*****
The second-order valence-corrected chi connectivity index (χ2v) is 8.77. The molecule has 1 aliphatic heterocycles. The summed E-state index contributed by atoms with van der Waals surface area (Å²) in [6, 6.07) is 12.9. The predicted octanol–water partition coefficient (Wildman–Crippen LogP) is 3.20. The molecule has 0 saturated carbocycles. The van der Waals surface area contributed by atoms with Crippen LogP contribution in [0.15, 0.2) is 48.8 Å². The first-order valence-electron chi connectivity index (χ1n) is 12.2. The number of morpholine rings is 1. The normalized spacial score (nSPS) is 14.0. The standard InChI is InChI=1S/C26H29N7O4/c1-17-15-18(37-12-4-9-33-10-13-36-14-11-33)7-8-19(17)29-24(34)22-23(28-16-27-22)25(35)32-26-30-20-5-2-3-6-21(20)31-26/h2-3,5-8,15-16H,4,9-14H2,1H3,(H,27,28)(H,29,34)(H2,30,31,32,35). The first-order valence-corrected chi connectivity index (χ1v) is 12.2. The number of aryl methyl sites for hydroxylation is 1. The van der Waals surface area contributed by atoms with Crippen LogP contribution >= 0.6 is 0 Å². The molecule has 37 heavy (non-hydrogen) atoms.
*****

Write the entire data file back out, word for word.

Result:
The second-order valence-corrected chi connectivity index (χ2v) is 8.77. The molecule has 1 aliphatic heterocycles. The summed E-state index contributed by atoms with van der Waals surface area (Å²) in [6, 6.07) is 12.9. The predicted octanol–water partition coefficient (Wildman–Crippen LogP) is 3.20. The molecule has 0 saturated carbocycles. The van der Waals surface area contributed by atoms with Crippen LogP contribution in [0.15, 0.2) is 48.8 Å². The first-order valence-electron chi connectivity index (χ1n) is 12.2. The number of morpholine rings is 1. The normalized spacial score (nSPS) is 14.0. The standard InChI is InChI=1S/C26H29N7O4/c1-17-15-18(37-12-4-9-33-10-13-36-14-11-33)7-8-19(17)29-24(34)22-23(28-16-27-22)25(35)32-26-30-20-5-2-3-6-21(20)31-26/h2-3,5-8,15-16H,4,9-14H2,1H3,(H,27,28)(H,29,34)(H2,30,31,32,35). The first-order valence-corrected chi connectivity index (χ1v) is 12.2. The number of aryl methyl sites for hydroxylation is 1. The van der Waals surface area contributed by atoms with Crippen LogP contribution >= 0.6 is 0 Å². The molecule has 37 heavy (non-hydrogen) atoms.